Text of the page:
Federal Hurricane Aid for Schools Debated
Some worry that a plan for vouchers might delay overall relief package.
As schools torn apart by Hurricane Katrina look to rebuild, and districts welcoming displaced students wonder how to pay for their education, federal officials last week were still mulling options for providing aid to schools.
Congress is weighing several large education aid packages that would provide differing levels and methods of funding.
But progress on passing relief for school districts could be snagged by a growing insistence from some Republicans for cuts elsewhere in the federal budget to offset massive spending for hurricane relief, and by controversy over President Bush’s proposal to provide private school vouchers for students displaced by the storm.
Secretary of Education Margaret Spellings said last week that the budgetary concerns may mean that some Department of Education programs put on the budget chopping block by President Bush earlier this year, but saved by congressional appropriators, may again be at risk.
“Obviously, there are things in the Department of Education budget and in the federal budget in general that the president has called for either trimming or eliminating,” she said in a Sept. 21 speech at the National Press Club here. “We have some programs in our own budget that are not as effective as they could be. … Those things will be on the table as we negotiate.”
Meanwhile, education leaders in Louisiana and Mississippi, the states most directly affected by Katrina, say they need money immediately. They are looking to Washington for relief, even as their own legislators weigh state-level responses. ("Louisiana, Mississippi Lawmakers to Weigh Revenue Needs," this issue.)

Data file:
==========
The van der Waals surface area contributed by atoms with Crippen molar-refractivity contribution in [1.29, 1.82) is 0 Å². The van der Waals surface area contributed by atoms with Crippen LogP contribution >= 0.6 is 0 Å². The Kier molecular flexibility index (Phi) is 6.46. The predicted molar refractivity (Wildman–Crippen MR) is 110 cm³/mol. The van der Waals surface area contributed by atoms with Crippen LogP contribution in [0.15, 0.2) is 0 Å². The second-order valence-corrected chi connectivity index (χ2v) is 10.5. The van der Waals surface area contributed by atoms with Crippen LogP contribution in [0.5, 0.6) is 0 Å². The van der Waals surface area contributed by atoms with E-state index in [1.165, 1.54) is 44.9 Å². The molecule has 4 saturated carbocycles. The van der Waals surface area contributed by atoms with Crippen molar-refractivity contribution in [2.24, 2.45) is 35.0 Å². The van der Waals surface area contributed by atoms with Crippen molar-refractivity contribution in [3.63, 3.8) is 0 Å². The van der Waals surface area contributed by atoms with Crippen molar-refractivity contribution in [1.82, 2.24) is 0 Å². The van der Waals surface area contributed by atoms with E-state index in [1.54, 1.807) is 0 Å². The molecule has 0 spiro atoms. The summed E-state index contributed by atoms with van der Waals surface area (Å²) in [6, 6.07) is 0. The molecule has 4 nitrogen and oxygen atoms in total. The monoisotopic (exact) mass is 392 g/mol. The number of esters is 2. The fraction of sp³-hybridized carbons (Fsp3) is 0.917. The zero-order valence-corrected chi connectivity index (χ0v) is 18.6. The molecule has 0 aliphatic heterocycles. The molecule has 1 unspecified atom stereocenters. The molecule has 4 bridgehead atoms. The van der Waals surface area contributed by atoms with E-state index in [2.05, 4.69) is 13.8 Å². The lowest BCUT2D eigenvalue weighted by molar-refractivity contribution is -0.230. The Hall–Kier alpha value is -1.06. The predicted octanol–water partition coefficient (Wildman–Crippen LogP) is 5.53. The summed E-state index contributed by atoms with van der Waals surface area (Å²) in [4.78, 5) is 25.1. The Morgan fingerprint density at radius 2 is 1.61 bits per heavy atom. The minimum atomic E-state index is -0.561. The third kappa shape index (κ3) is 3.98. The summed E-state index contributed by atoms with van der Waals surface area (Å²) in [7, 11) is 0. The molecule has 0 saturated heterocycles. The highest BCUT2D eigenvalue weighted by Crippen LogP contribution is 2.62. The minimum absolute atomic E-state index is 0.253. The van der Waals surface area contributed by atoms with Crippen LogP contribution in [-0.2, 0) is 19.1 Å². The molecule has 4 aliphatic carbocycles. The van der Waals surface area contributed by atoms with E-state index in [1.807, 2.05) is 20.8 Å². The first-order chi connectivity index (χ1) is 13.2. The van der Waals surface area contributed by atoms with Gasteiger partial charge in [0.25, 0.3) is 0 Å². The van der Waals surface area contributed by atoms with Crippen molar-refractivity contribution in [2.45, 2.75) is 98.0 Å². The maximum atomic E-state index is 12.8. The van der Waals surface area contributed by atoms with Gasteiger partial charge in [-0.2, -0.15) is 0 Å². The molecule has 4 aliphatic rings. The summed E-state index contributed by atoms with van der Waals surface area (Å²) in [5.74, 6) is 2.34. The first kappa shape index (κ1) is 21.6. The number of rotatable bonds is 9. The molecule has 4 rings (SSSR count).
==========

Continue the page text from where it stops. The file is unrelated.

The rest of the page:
Hank M. Bounds, the Mississippi state superintendent of education, said in an interview on Capitol Hill last week that the federal government must help his state fill in the gaps in lost tax revenue in order for it to begin rebuilding.
“The revenues school districts receive obviously will not look like what they budgeted,” said Mr. Bounds, who met with Secretary Spellings last week and requested $1.8 billion in aid on top of the $1.2 billion he expects from the Federal Emergency Management Agency. “There is nothing Mississippi can do to help those districts survive.”
At a Sept. 22 hearing before the Senate education committee’s Subcommittee on Education and Childhood Development, Sen. Mary L. Landrieu, D-La., pressed her fellow lawmakers to speed the process.
“This is going to take quick action,” she said. “The situation is quite dire.”
The competing ideas on the table in Washington include a bipartisan bill introduced by Senate education committee leaders on Sept. 15 and President Bush’s own hurricane-relief package for schools, the details of which were made public the following day. On Sept. 22, Sen. Landrieu unveiled her own wide-ranging relief bill that included a school component.
Sen. Landrieu’s legislation and the committee bill would authorize Congress to spend money on hurricane-related aid, but wouldn’t actually appropriate it.
The Landrieu plan includes $2 billion to help areas rebuild or repair school buildings; $1 billion for the Louisiana Department of Education to continue school district funding regardless of enrollment; $750 million in teacher-incentive funds to help affected districts retain their staffs; and $4,000 per student to districts enrolling evacuated students.
The bill introduced by Sen. Michael B. Enzi, R-Wyo., the chairman of the Senate Health, Education, Labor, and Pensions Committee, and Sen. Edward M. Kennedy of Massachusetts, the committee’s ranking Democrat, would authorize aid to hard-hit school districts seeking to rebuild.
“Children can’t lose a year of school,” Sen. Kennedy said in a statement. “In the weeks and months ahead, we must also focus on rebuilding and reconstructing the schools devastated by the tragedy so that, as soon as possible, children can return to schools fully stocked with the resources they need.”
The measure, if funded, would award up to $900 million in immediate grants to districts directly harmed by Hurricane Katrina to reopen schools. That money would supplement money from FEMA. Districts could use the money under the Enzi-Kennedy bill to recover data, replace instructional materials and equipment, and establish temporary buildings and classrooms. But the money could not be used for construction or renovation of schools.